This is really a continuation of yesterday's posting.
On the way back to Alamo we stopped at the Blue Onion for a late lunch. Lorna took this photo of a befuddled old man waiting for an al pastor calzone.
Back in Alamo I posted my earlier blog entry and then walked with Paul five or six blocks to the "old firehouse park" where earlier he had seen some warblers, among them a Black-throated Gray. I have a bit of a soft spot for warblers and the Black-throated Gray summers on the West Coast, so I have never seen one in Minnesota. "Park" proved to be a bit misleading; in reality the park was a large, rough vacate lot with a few large trees. Trees=warblers.
We did not see any warblers, but I spotted a flycatcher. Expecting it to be a phoebe I was just gobsmacked. Paul asked, "What have you got?" "A male Rose-throated Becard!" "Heh, heh, yeah right." "No, seriously, it's a Becard." He scrambled to see it and his eyes got really big. Paul does not use rough language, but he did then, "*G@d$#%*!!" Then, "Photos! Photos! We need photos!" I had a camera on my hip, but when I see see something amazing my mind tends to go blank with wonder. We tried to get a photo, but alas the bird did not cooperate and soon vanished, as birds often do. Unfortunately Lorna did not get to see it, but hopefully she will in the future.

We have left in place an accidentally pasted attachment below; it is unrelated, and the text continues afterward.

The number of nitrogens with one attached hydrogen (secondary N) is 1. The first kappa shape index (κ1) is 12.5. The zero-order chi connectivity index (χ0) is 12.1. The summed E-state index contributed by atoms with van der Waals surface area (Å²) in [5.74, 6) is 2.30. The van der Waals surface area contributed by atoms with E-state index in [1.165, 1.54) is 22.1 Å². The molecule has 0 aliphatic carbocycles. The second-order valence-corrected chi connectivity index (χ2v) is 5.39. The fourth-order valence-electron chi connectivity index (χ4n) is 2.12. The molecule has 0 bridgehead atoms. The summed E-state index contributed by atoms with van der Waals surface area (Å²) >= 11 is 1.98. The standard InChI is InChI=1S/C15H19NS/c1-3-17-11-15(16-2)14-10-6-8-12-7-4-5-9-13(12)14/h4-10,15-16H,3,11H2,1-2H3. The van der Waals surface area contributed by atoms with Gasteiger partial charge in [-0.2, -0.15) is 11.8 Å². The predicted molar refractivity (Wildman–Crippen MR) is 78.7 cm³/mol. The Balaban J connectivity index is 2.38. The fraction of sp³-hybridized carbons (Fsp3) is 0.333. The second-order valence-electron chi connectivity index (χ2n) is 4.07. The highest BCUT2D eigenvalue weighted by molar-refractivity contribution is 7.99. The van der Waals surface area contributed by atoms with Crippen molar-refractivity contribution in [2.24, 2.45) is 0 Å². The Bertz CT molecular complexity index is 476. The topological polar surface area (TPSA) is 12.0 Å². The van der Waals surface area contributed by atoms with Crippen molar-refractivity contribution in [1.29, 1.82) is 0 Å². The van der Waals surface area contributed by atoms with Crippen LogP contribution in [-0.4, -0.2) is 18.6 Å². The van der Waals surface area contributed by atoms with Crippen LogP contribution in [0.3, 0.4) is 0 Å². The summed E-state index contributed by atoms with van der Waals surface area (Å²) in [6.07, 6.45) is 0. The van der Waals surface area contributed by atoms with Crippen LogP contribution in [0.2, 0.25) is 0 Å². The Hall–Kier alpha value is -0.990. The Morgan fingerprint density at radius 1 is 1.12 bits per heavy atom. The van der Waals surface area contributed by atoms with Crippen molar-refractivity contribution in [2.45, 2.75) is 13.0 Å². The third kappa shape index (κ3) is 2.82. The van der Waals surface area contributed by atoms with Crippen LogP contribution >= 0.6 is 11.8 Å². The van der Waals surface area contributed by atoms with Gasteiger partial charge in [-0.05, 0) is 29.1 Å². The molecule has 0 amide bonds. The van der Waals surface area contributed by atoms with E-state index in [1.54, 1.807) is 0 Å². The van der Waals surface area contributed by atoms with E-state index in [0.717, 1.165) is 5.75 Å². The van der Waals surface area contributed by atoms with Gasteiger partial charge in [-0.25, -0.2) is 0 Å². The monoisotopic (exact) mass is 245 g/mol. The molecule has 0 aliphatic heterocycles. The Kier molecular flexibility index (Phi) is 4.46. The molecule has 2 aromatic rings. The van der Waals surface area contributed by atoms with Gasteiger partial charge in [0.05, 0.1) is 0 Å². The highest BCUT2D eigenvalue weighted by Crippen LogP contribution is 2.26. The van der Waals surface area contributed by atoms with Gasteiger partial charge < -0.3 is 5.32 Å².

Back at the apartments, Paul sent an email to Mary Gustafson, officially reporting the bird. We then reported it to our Alamo Inn Apartment birding friends, which for me are more important than the E-bird folks at Cornell University. Half a dozen of us gathered on our veranda and told stories and drank beer to celebrate friends and rare birds. Later we went to Bill and Cathy's apartment for Bill's great pork stew and sides. After we ate, Prappas pulled out the guitar and sang some Guy Clark tunes for us. Wonderful evening.
Those that know more than I do, feel there probably hasn't been a male Becard see in the Rio Grande Valley for at least a decade. It wasn't a life bird for me because four years ago I saw a female Becard. So after the smoke cleared and the feathers settled I didn't get a life sighting of a Black-throated Gray Warbler, but I got first sighting of a far rarer bird.
All in all it was a pretty fine day.